Interest Rates Could Stay Low Forever

There’s been lots of talk about when the Bank of England will start hiking interest rates. Ignore it. The first rate hike is even further away as ever.

Last month, I warned that interest rates could stick at today’s 0.5% for a decade.

At the time, markets were pricing in the first base rate hike for February 2015. They have now come round to my way of thinking, pushing back the first expected rate hike to 2016.

I still think that’s way too soon.

I Won’t Say I Told You So

If you filter out all the noise, it is hard to see where the first base rate hike is coming from. Even if I’m wrong and rates do nudge upwards, they won’t go far. Low interest rates aren’t a passing phenomenon. They could be forever.

Ben Broadbent, deputy governor for monetary policy at the Bank of England, has more or less admitted that.

He says the underlying rate of inflation has been “driven down remorselessly”, and the process started well before the financial crisis.

Contributing factors include the ageing global population (older people are more cautious with their money) and widening income inequality (the rich save more of their wealth).

Broadbent suggested rates could stay low. Permanently.

The Lowdown On Low Rates

It has already happened in Japan, where rates have been close to zero for two decades. Now the rest of the world looks set to follow.

The disastrous single currency has locked the eurozone into deflation.

China is flooding the world with cheap products to keep its export boom going, forcing downprices  everywhere.

Wages are flat. Food prices are falling. Oil is plunging.

In the UK, Barclays, HSBC, Lloyds and Nationwide have all launched their lowest ever mortgage rates in the last few days.

Just when you thought money couldn’t get cheaper, it does. And savings rates only get worse.

Saving Grace

The UK can’t afford higher rates, with government debt growing at £100 billion a year. Nor can Europe, Japan or China. Even in the buoyant US, the hawks at the Federal Reserve are turning unexpectedly dovish.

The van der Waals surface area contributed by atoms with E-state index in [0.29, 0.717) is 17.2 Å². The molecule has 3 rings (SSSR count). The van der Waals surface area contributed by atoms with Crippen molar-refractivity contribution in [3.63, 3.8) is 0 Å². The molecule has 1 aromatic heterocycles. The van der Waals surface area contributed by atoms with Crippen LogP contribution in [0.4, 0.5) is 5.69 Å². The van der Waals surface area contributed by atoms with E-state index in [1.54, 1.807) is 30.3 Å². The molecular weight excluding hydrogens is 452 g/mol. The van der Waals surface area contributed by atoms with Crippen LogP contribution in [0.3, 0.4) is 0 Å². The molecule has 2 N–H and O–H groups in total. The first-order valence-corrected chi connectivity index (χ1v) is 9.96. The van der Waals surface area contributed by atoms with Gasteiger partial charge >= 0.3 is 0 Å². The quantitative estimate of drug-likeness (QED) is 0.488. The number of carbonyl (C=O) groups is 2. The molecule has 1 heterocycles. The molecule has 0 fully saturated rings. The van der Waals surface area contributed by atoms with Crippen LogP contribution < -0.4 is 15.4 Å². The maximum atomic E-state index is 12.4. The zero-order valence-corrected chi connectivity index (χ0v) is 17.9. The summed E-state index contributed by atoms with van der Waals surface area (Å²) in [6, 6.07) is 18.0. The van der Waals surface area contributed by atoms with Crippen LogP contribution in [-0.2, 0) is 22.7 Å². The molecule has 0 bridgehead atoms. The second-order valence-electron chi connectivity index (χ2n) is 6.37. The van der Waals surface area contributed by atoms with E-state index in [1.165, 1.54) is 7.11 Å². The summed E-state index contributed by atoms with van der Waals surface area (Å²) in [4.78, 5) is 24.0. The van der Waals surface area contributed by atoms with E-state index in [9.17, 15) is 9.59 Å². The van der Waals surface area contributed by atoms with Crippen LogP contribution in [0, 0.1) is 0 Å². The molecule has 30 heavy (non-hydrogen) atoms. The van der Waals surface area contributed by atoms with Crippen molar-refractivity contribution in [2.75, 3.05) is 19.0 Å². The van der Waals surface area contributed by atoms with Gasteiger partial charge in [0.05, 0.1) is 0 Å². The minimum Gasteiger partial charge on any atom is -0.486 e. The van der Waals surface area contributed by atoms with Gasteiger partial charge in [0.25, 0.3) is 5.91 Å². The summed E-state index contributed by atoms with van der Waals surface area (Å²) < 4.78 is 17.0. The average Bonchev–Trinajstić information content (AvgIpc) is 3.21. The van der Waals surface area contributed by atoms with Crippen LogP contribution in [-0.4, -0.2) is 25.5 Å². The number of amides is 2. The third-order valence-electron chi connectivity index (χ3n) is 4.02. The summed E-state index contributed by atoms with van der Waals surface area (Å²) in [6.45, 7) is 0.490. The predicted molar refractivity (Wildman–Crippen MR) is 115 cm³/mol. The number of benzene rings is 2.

Savers can scream at the injustice of it, but it won’t help.

Big Dividend

The big surprise to me is that company dividends have held up so well. 

Oil giants BP and Royal Dutch Shell, British Gas owner Centrica, pharmaceutical company GlaxoSmithKline, and supermarkets Morrisons and J Sainsbury, all yield more than 5%.

Better still, low interest rates should underpin stock markets, by attracting savers desperate for a better return on their money.

The longer interest rates stay low, the more attractive company dividends will look.

At Motley Fool, we learned a long time ago to Respect The Power Of The Dividend. Yet many investors underestimate just how important they are over the long term. 

If you reinvest them for growth, they will typically deliver 40% of your total returns from the stock market.

Now you can find out how to tap into the compounding power of company dividends by downloading our latest special report How To Create Dividends For Life.

This no-obligation report demonstrates how reinvesting dividends for growth is the best way to build long-term wealth on the stock market. It is completely free so Click Here Now.

The Motley Fool has recommended shares in GlaxoSmithKline.